And while you’re making these small changes, remember that there is no place in life out of which the good path cannot be chosen.
For really young children who might not be ready for the stress reducing conversation, we can be interested in the things that interest them. Instead of leading them to participate in structured activities all the time, maybe spend some time just watching what they like to do. What gets their attention? While noticing what gets their attention, practice asking really open-ended questions to learn WHO your child is. These are questions like “what is it about the butterfly that makes you want to watch it?” rather than “you like the butterfly because it’s colorful don’t you?”
As your children get older this means exploring their world with curiosity – being open to where they might be taking you rather than assuming you know where they are headed. This means doing a lot of listening and wondering and exploring and being OPEN to what you are hearing.
Dr. Tina Payne Bryson is the co-author (with Dan Siegel) of THE WHOLE-BRAIN CHILD (Random House Delacorte, 2011) and NO-DRAMA DISCIPLINE (Random House Bantam, 2014). In this short YouTube video, Tina reminds us that the activity isn’t really the big thing when it comes to our kids, it’s our presence with them in their world that matters https://www.youtube.com/watch?v=eQ6SPIW64w4 .
The Stress Reducing Conversation doesn’t have to be limited to the context of marriage. The practice of active listening and empathetically connecting is incredibly valuable to our children who also need a reliable place to be seen, safe, soothed, and secure. We can build this time into our daily routines for the children living in our homes, or our visitation routines for shared parenting situations, or even weekly phone conversations with our adult children living outside of our homes. Regardless of the age of our children, it is important that they have the opportunity to share who they are, what they’re afraid of, what brings them joy, their hopes and their dreams…without being corrected or judged or silenced. John Gottman calls this connection to our inner world, our “love map.” Everyone has one, including our kids.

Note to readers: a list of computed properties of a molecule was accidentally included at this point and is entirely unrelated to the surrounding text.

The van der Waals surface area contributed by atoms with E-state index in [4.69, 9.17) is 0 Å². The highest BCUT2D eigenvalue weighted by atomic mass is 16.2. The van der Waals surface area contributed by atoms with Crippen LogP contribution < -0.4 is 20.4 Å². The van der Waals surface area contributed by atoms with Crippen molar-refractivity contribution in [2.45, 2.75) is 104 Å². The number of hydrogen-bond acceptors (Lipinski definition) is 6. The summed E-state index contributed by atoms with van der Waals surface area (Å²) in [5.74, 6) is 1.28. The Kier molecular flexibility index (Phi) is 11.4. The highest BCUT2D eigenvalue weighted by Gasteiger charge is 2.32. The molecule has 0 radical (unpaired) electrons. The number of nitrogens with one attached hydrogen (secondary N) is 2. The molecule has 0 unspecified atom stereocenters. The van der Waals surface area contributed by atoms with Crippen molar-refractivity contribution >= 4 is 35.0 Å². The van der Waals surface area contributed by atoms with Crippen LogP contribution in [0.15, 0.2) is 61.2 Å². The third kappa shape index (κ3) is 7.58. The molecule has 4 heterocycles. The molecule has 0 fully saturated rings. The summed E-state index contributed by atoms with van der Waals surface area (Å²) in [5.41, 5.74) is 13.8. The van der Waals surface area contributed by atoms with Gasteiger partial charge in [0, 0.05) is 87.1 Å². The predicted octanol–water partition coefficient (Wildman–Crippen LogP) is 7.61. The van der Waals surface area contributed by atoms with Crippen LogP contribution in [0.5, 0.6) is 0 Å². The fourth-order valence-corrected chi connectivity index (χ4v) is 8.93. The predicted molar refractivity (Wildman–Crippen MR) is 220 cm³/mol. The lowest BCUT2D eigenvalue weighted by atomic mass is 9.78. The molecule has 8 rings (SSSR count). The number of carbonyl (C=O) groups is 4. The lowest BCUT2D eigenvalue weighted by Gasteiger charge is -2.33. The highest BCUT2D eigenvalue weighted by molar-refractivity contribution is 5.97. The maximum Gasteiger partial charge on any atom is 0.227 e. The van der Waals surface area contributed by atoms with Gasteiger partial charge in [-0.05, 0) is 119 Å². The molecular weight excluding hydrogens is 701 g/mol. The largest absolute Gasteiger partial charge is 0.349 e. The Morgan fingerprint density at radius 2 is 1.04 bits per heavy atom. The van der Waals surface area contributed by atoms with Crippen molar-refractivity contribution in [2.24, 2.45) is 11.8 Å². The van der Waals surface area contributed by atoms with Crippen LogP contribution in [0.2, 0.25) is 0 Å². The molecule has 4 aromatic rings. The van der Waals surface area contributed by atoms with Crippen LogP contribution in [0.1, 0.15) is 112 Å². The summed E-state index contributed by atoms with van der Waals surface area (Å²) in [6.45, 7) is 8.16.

So how can we connect through listening if our kids only speak to us in 1-word phrases? Would you believe there’s an app for that? The Gottman Your Child’s Love Maps app includes 100 questions for the significant people in a child’s life to test their knowledge of the child’s inner world. And if we’re stumped, we can always ask our child. Most of the 100 questions cannot be answered in 1-word. How do you think you would you do? Can you name two of your child’s heroes and heroines? What about your child’s ideal vacation getaway? Can you name one thing your child would want to change about you? For this, and more apps from the Gottman Institute, check out http://www.gottman.com/iphone-apps-2/.